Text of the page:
The sponge recipe is my own. The marzipan is not…….. I had bookmarked a marzipan recipe recently posted by a fellow food blogger – Laura – who blogs over at ‘I’d Much Rather Bake Than…‘, and this is the one that I used (the only exception being that I used a large egg instead of the suggested medium size). And Laura is right…… not only is it incredibly easy to make, but it is so absolutely better than the shop-bought stuff. Definitely superior in both texture and taste. I too will never be buying it from the supermarket again.
What I found slightly confusing however was that after I made it, I decided to see what other recipes were around and discovered that there does not appear to be a standard process for making it. There are boiled varieties, uncooked versions and some use different sugars. I have no idea whether any of the others are better than this one (there seemed to be a few sob stories out there where attempts to make marzipan had gone disastrously wrong), but this recipe worked perfectly for me……. so I’m sticking with it. Thanks Laura!!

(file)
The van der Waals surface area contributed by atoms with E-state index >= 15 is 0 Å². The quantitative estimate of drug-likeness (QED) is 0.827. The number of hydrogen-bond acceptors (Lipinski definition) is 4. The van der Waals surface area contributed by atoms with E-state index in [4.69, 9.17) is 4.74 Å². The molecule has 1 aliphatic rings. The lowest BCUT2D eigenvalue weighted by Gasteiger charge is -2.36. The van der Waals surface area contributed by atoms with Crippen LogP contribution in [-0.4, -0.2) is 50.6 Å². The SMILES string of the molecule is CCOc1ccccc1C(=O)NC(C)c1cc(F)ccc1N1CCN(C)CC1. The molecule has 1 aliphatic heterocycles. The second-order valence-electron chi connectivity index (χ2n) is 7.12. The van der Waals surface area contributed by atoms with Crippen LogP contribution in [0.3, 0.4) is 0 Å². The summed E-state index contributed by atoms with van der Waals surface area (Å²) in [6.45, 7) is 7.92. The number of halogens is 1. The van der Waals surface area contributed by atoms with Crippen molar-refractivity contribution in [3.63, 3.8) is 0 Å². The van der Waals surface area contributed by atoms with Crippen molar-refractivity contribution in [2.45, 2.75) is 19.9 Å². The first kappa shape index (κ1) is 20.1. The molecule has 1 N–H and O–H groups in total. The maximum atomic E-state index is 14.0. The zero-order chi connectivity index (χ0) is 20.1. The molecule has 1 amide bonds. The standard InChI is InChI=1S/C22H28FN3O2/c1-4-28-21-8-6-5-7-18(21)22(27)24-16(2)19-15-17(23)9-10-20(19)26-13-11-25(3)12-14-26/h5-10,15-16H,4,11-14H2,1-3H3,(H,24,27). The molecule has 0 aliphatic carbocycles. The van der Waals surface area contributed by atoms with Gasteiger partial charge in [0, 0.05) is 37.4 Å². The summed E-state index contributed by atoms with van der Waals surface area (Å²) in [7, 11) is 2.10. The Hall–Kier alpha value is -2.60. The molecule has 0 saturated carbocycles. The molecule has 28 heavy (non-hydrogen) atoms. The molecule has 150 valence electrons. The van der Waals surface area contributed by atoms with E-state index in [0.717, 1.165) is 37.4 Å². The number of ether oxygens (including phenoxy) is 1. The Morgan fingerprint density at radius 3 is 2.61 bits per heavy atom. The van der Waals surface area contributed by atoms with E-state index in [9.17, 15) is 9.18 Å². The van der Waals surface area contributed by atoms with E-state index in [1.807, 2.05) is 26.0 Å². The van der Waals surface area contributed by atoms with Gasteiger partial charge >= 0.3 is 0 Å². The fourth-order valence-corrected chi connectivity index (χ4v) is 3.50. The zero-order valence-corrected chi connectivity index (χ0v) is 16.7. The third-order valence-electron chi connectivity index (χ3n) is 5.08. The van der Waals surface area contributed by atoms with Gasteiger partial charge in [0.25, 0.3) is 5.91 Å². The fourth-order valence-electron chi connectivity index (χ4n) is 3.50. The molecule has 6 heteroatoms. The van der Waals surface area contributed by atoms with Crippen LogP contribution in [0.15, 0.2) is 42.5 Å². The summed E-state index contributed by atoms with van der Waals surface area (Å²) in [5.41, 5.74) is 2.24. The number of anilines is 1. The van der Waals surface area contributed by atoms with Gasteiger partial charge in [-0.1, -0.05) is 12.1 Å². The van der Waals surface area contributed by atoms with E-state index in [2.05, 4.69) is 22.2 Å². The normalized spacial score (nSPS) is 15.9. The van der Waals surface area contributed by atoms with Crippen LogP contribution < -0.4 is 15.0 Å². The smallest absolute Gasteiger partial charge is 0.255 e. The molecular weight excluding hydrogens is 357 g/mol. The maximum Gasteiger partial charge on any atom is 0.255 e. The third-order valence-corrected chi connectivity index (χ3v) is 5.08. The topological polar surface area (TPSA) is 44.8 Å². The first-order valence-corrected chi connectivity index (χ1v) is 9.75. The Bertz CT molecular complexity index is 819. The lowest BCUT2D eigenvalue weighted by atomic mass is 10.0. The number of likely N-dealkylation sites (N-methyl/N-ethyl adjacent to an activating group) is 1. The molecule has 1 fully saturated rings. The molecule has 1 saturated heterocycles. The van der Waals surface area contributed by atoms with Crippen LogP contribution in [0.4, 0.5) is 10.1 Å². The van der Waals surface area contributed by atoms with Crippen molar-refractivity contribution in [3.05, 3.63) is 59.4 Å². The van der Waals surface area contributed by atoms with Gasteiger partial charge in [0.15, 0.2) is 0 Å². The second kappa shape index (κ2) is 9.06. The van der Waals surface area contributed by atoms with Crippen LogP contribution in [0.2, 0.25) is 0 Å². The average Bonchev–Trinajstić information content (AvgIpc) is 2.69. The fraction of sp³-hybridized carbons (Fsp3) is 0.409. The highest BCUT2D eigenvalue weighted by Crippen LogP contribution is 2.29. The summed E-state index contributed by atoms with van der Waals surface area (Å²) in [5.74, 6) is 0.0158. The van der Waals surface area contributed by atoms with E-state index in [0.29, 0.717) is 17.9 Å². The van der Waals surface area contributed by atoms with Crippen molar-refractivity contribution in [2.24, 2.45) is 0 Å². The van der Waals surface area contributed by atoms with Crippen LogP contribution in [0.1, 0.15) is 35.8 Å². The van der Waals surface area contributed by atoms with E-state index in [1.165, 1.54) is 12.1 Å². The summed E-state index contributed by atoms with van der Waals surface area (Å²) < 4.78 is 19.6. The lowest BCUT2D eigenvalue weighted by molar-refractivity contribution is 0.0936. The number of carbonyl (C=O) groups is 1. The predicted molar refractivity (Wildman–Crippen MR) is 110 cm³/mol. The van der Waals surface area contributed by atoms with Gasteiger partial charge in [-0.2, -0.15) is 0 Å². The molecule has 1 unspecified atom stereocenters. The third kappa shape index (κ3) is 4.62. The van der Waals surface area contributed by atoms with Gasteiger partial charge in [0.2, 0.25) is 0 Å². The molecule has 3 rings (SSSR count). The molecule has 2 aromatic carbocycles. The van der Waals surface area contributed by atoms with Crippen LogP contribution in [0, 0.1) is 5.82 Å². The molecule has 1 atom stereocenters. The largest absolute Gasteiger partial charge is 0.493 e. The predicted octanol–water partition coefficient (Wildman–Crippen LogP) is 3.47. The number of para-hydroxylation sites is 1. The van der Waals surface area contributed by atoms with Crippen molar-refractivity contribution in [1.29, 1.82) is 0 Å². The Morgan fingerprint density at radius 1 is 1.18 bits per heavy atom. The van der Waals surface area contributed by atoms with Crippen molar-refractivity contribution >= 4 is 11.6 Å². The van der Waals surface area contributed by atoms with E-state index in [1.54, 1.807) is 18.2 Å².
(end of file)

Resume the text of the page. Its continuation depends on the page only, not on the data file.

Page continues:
I am entering my gluten free Battenberg cake into three challenges this month :
Love Cake being hosted by Ness at Jibber Jabber. This month’s theme is ‘vintage’. Well, if a history of 130 years and roots with a royal wedding doesn’t fit the bill, then my understanding of vintage is right up the creek!
Treat Petite – this month hosted by Stuart at Cakeyboi (with Kat from The Baking Explorer). I know it is made as a large cake, but it is traditionally served in individually-portioned slices so I am hoping that it will meet the requirements. It is most definitely a blast from my childhood and I felt it should be shared in all its retro glory…….
So here it is : The Best Battenberg Cake I Have Ever Tasted And It’s Gluten Free!
Battenberg Cake – gluten free
red food colouring
200g (approx) of apricot jam
- Prepare 1x 9 inch/23 cm square loose-bottomed cake tin, by base-lining with baking paper. Cut a thick piece of card to snuggly fit across the centre of the tin as a divider and cover the card with foil followed by a layer of baking paper. Divide the tin in half with the covered card, so that it is split into 2 oblongs. Alternatively, base-line 2x 9 inch/23 cm loaf tins.
- Pre-heat the oven to 180 C/350 F/Gas 4.
- Weigh and mix together the flour, baking powder, bicarbonate of soda, xanthan gum, salt and almonds, making sure any lumps are broken down. Set aside.
- In a jug, measure the milk and mix with the vinegar. Stir and leave to stand for 10 minutes.
- Meanwhile, cream the butter with the sugar until pale and fluffy.
- Add the eggs one at a time and beat until well blended.
- Add the vanilla and almond extracts and beat to combine.